CalIing unto him. And here we see the providence of God yet more manifestly; for though this be the drift of the chief captain: to prevent a public uproar, whereof he should have given an account before the governor, yet he executeth the counsel of God in delivering Paul. For he was to gather soldiers together; also, the city must needs be stripped of the garrison, and the voyage required some cost. Therefore: we must so consider the wisdom of the chief captain, that our faith lift up her eyes into heaven: and understand that God doth guide the heart of a profane man by a secret instinct, and that he is at length a guide to Paul and the soldiers, that he may come safe to Cesarea. The third hour of the night was the end of the first watch. Therefore, it is all one as if the chief captain did command that the soldiers be in readiness at the second watch. Luke calleth those who carried darts lancearios, who being more lightly weaponed, were placed in the wings, when as the soldiers which pertained unto the legions were more fit for set war. F1412

Acts 23:25-35

25. And he wrote a letter after this sort: 26. Claudius Lysias to the most mighty ruler, [prefect] Felix, sendeth greeting. 27. This man being taken of the Jews, and almost killed of them, did I rescue, coming upon them with soldiers, after that I knew that he was a Roman. 28. And being desirous to know the cause for which they did accuse him, I brought him into their council: 29. Whom I perceived they accused of questions of their law, having in him no crime worthy of death or of bonds. 30. And when I was certified of the laying await of the Jews, I sent him straightway unto thee, and gave commandment to his accusers, that they should tell those things before thee what they have against him. Farewell. 31. And the soldiers, as they were commanded, took Paul, and brought him by night unto Antipatris. 32. And on the morrow when they had sent away the horsemen that they might go with him, they returned to the camp. 33. When they were come to Cesarea, and had delivered the epistle to the governor, they presented Paul also before him. 34. And when the governor had read it, and had asked of what province he was, and had known that he was of Cilicia; 35. I will hear thee, saith he, when thine accusers are come. And he commanded him to be kept in Herod’s judgment-hall.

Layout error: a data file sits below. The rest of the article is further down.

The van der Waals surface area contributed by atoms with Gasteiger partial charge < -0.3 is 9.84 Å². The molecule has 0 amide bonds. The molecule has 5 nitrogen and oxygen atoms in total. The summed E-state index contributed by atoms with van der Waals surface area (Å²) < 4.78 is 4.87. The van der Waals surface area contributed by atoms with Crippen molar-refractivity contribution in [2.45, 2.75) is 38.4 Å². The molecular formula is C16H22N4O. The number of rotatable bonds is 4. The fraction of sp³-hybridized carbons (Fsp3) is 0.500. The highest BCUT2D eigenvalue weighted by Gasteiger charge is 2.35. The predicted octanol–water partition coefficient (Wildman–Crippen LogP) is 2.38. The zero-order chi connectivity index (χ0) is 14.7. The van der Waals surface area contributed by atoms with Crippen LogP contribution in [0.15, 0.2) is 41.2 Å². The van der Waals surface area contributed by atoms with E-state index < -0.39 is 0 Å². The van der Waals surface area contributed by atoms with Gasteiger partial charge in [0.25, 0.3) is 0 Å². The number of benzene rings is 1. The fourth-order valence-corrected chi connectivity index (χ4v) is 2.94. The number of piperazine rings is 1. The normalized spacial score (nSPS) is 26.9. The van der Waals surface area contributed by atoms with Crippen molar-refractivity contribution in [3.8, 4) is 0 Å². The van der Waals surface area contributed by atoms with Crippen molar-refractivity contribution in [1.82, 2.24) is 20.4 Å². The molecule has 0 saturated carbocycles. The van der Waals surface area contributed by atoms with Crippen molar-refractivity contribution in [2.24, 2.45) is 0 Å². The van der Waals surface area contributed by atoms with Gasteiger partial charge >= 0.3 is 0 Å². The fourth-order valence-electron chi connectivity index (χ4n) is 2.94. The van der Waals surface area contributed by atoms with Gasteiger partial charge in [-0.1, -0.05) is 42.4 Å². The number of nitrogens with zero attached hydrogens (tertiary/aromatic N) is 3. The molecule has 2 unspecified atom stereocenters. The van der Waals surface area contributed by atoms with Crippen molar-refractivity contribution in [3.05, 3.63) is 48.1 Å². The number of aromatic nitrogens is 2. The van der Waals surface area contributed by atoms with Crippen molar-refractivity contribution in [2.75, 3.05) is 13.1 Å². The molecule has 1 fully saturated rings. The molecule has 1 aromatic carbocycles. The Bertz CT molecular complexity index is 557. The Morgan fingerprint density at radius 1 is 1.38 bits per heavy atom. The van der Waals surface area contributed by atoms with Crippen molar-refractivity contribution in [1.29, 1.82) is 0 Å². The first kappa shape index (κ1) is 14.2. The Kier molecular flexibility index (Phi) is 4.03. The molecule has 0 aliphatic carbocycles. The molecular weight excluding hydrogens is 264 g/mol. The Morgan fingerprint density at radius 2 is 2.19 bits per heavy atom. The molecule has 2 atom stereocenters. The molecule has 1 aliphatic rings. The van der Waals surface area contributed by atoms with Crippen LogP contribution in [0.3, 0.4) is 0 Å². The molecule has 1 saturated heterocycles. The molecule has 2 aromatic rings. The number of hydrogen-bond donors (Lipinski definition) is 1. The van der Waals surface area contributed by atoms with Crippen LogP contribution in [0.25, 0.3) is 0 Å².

Directory: files -> english -> texts -> calvin -> commentaries
texts -> Ante-nicene fathers
texts -> Henry wace, D. D
texts -> Philip schaff, D. D., LL. D., Professor of church history in the union theological seminary, new york. In connection with a number of patristic scholars of europe and america
commentaries -> The book of joshua by john calvin translated from the original latin, and collated with
texts -> Philip schaff, D. D., LL. D., Professor in the union theological seminary, new york. In connection with a number of patristic scholars of europe and america
texts -> Philip schaff, D. D., LL. D., Professor in the union theological seminary, new york. In connection with a number of patristic scholars of europe and america
texts -> Ante-nicene fathers
texts -> Philip schaff, D. D., LL. D., Professor in the union theological seminary, new york. In connection with a number of patristic scholars of europe and america
commentaries -> The acts of the apostles by john calvin edited from the original english translation of